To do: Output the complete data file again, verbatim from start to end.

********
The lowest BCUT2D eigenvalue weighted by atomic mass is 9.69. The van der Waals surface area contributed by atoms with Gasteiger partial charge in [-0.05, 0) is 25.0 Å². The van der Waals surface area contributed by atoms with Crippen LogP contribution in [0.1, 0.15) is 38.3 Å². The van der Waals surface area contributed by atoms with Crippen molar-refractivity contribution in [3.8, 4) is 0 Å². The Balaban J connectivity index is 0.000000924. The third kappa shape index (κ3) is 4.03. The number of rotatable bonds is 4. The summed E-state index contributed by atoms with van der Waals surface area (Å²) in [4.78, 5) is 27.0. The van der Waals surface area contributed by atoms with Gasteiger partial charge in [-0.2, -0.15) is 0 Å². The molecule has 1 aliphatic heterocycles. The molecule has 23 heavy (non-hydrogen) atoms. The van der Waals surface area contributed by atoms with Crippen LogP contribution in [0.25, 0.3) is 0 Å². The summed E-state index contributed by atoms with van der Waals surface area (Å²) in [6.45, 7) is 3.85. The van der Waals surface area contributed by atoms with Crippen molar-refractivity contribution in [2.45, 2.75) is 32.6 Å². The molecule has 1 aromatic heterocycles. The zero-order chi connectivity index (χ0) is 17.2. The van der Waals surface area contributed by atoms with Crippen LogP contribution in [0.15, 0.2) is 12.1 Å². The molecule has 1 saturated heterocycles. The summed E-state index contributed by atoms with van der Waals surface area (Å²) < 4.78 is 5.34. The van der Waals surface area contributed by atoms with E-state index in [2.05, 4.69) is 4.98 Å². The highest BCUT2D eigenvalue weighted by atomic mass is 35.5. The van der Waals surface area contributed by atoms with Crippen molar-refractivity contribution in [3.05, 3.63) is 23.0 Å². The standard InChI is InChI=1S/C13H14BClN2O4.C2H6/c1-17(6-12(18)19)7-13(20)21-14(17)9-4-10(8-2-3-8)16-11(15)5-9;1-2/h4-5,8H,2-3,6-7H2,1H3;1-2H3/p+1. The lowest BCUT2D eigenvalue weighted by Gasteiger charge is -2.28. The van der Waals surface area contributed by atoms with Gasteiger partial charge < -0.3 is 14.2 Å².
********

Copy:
The lowest BCUT2D eigenvalue weighted by atomic mass is 9.69. The van der Waals surface area contributed by atoms with Gasteiger partial charge in [-0.05, 0) is 25.0 Å². The van der Waals surface area contributed by atoms with Crippen LogP contribution in [0.1, 0.15) is 38.3 Å². The van der Waals surface area contributed by atoms with Crippen molar-refractivity contribution in [3.8, 4) is 0 Å². The Balaban J connectivity index is 0.000000924. The third kappa shape index (κ3) is 4.03. The number of rotatable bonds is 4. The summed E-state index contributed by atoms with van der Waals surface area (Å²) in [4.78, 5) is 27.0. The van der Waals surface area contributed by atoms with Gasteiger partial charge in [-0.2, -0.15) is 0 Å². The molecule has 1 aliphatic heterocycles. The molecule has 23 heavy (non-hydrogen) atoms. The van der Waals surface area contributed by atoms with Crippen LogP contribution in [0.25, 0.3) is 0 Å². The summed E-state index contributed by atoms with van der Waals surface area (Å²) in [6.45, 7) is 3.85. The van der Waals surface area contributed by atoms with Crippen molar-refractivity contribution in [2.45, 2.75) is 32.6 Å². The molecule has 1 aromatic heterocycles. The zero-order chi connectivity index (χ0) is 17.2. The van der Waals surface area contributed by atoms with Crippen LogP contribution in [0.15, 0.2) is 12.1 Å². The molecule has 1 saturated heterocycles. The summed E-state index contributed by atoms with van der Waals surface area (Å²) < 4.78 is 5.34. The van der Waals surface area contributed by atoms with E-state index in [2.05, 4.69) is 4.98 Å². The highest BCUT2D eigenvalue weighted by atomic mass is 35.5. The van der Waals surface area contributed by atoms with Crippen molar-refractivity contribution in [3.05, 3.63) is 23.0 Å². The standard InChI is InChI=1S/C13H14BClN2O4.C2H6/c1-17(6-12(18)19)7-13(20)21-14(17)9-4-10(8-2-3-8)16-11(15)5-9;1-2/h4-5,8H,2-3,6-7H2,1H3;1-2H3/p+1. The lowest BCUT2D eigenvalue weighted by Gasteiger charge is -2.28. The van der Waals surface area contributed by atoms with Gasteiger partial charge < -0.3 is 14.2 Å².